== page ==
Lead Organization(s): 
Partner Organization(s): 
Award Number: 
1812823
Funding Period: 
Wed, 08/01/2018 to Sat, 07/31/2021
Full Description: 

This collaborative project involving Ohio Northern University, Ohio State University, and Olathe Northwest High School will develop curricular activities and assessment guidance for K-12 science and engineering educators who seek to incorporate engineering design content into their biology, chemistry, and physics classes. This work is important because students' limited exposure to engineering activities can negatively impact their decisions to enroll in STEM courses and to pursue engineering careers. Further, many states are adopting or considering adopting the Next Generation Science Standards (NGSS), a set of classroom standards which integrate engineering content into traditional science disciplines. While high school teachers under these standards are expected to incorporate the cross-cutting engineering content into their courses, they generally receive little high-quality support for doing so. If successful, the project could provide a powerful model of how to support busy and resource-constrained STEM teachers, and create broader student interest in STEM careers.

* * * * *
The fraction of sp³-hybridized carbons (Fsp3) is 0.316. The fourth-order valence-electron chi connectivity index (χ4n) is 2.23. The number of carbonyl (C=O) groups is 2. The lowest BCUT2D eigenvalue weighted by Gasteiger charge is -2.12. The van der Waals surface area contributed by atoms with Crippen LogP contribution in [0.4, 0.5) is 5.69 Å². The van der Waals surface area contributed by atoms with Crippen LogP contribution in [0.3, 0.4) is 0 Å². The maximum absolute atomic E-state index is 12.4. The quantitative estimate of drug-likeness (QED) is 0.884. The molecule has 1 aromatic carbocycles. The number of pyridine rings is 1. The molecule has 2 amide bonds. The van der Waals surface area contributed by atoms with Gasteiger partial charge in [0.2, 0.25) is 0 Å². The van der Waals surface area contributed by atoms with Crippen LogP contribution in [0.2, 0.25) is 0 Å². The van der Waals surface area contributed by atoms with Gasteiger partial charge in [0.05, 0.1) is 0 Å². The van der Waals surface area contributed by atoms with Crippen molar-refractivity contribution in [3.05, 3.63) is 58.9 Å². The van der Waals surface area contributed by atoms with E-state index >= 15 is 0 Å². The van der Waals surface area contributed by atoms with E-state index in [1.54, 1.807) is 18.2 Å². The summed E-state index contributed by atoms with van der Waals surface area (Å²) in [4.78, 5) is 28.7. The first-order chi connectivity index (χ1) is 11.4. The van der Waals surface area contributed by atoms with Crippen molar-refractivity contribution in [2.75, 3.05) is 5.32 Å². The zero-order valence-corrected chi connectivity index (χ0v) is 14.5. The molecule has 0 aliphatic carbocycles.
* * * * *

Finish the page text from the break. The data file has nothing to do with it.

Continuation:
Drawing from best practices on instructional design, the project's main objectives are to: (1) design, field-test, and evaluate the impact of 12 NGSS-aligned, engineering problem-framing design activities on students enrolled in grades 9-12 science courses and (2) design and conduct high-quality, sustained professional development that fosters participating high school science teachers' ability to deploy the NGSS concepts-linked activities. Data sources include student design artifacts, video of classroom instruction, and surveys assessing student and teacher attitudes toward engineering, student design self-efficacy and teacher self-efficacy for teaching engineering content. These data will be analyzed to determine what teachers learned from the professional development activities, how those activities informed their teaching and in turn, how students' engagement with the engineering activities relates to their engineering design skills and attitudes. In terms of intellectual merit, the project aims to develop a learning progression of students' engineering design problem-framing skills by characterizing any observed change in students' design work and attitudes over time.